Rtveli - Harvest Holiday in Georgia
Rtveli, a harvest holiday in Georgia, is a rural, dayslong celebration held every year around September or October, depending on the region.
Any insightful traveler will seek an insider’s perspective on the ethnic identity, national traditions and unique essence of the country in which he or she find themselves. In Georgia, there is no better way to understand the country and its people than by participating in Rtveli, for the laughter, sweet melodies, lively dances, good-natured jokes and joyful clamor of the holiday are a true expression of Georgian character and the core identity of the land.
Family is sacred to Georgian people, and Rtveli epitomizes this value as it brings families together for the annual celebration. Grown children who have long moved away from their parents’ home to the big cities return to the land of their ancestors to take part in this colorful ritual that joins generations together to harvest crops of grapes.
Rtveli festivities are far from being limited to just families, however, and any traveler in Georgia may participate in the holiday. Owners of both large and small family vineyards will happily welcome guests into their circle and will be grateful for extra sets of hands to help with the grape harvest.
At the height of the harvest celebration in Georgia, the men return en masse from the vineyard carrying huge basketfuls of ripe bunches of amber grapes. A religious rite as old as Georgia itself then commences as the grapes are pressed in large vats. Meanwhile, the women cook traditional sweets over the fire, most notably tatara (grape juice boiled with flour) and the famous and incredibly delicious churchkhela (walnuts dipped in grape syrup), a favorite delicacy of Georgian children.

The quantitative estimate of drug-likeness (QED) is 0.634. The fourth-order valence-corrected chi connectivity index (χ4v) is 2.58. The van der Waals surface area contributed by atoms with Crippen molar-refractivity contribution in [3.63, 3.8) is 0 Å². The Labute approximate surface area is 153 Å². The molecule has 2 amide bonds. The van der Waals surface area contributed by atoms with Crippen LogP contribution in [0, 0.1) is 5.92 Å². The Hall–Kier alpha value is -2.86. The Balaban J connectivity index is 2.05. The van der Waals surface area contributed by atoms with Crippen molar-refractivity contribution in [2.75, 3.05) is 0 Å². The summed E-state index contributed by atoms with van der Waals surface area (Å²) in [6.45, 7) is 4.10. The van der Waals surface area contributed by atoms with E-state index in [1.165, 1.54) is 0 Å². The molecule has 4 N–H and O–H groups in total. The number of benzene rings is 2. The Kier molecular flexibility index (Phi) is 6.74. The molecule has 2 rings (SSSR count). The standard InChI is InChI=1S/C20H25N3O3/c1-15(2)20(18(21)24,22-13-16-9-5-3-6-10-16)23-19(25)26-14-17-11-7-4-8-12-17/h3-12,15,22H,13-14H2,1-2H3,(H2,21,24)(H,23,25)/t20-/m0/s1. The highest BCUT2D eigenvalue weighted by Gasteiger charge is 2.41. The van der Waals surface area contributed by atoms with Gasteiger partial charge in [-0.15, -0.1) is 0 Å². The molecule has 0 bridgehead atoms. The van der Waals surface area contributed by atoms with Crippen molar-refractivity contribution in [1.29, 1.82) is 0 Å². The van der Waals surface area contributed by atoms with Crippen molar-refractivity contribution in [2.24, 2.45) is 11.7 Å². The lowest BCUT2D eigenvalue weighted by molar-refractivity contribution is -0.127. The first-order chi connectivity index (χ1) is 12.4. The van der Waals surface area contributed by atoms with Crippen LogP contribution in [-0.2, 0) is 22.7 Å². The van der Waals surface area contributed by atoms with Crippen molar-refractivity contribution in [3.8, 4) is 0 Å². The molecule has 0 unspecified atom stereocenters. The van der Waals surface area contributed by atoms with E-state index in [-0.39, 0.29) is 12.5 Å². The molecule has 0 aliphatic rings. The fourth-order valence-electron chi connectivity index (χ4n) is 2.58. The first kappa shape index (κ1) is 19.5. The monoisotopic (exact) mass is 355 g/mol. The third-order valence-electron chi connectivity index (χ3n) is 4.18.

The Rtveli supra, or traditional feast, is prepared by the hostess and is a truly amazing spread of Georgian delicacies: aromatic kebabs, rich khinkali dumplings, spicy satsivi concoctions of chicken and walnuts, flavored beans known as lobio and khachapuri cheese bread, along with an abundance of greens, fresh vegetables and fruits. Wine flows like water and the head of the family, officiating as the tamada (toastmaster) raises the first toast: “For our homeland!” Elegant speeches in the form of toasts continue through the evening as melodic tunes are played.
The Rtveli harvest holiday of Georgia usually remains in full swing for 3 days, and while the working hours can be long, the entire family awaits the large gathering at the table each evening to enjoy a well-deserved Georgian supra and the companionship of family and friends.